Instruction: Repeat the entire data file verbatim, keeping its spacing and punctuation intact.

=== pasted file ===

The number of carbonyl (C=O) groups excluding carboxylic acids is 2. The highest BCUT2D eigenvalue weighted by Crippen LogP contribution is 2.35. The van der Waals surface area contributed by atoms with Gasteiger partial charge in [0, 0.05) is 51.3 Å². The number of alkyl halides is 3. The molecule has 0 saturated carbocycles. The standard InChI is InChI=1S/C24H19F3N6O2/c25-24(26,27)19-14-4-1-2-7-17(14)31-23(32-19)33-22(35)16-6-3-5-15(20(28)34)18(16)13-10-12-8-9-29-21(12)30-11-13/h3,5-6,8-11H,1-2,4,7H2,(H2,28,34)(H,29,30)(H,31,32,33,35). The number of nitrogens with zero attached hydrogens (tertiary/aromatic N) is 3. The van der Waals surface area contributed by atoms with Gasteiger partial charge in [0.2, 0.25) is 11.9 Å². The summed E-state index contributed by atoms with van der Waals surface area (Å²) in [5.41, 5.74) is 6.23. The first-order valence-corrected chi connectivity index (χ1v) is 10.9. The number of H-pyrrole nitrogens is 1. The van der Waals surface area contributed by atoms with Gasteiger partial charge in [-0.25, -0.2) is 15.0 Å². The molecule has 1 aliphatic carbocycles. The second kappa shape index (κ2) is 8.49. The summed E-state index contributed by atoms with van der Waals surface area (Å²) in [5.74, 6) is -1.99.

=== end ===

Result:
The number of carbonyl (C=O) groups excluding carboxylic acids is 2. The highest BCUT2D eigenvalue weighted by Crippen LogP contribution is 2.35. The van der Waals surface area contributed by atoms with Gasteiger partial charge in [0, 0.05) is 51.3 Å². The number of alkyl halides is 3. The molecule has 0 saturated carbocycles. The standard InChI is InChI=1S/C24H19F3N6O2/c25-24(26,27)19-14-4-1-2-7-17(14)31-23(32-19)33-22(35)16-6-3-5-15(20(28)34)18(16)13-10-12-8-9-29-21(12)30-11-13/h3,5-6,8-11H,1-2,4,7H2,(H2,28,34)(H,29,30)(H,31,32,33,35). The number of nitrogens with zero attached hydrogens (tertiary/aromatic N) is 3. The van der Waals surface area contributed by atoms with Gasteiger partial charge in [0.2, 0.25) is 11.9 Å². The summed E-state index contributed by atoms with van der Waals surface area (Å²) in [5.41, 5.74) is 6.23. The first-order valence-corrected chi connectivity index (χ1v) is 10.9. The number of H-pyrrole nitrogens is 1. The van der Waals surface area contributed by atoms with Gasteiger partial charge in [-0.25, -0.2) is 15.0 Å². The molecule has 1 aliphatic carbocycles. The second kappa shape index (κ2) is 8.49. The summed E-state index contributed by atoms with van der Waals surface area (Å²) in [5.74, 6) is -1.99.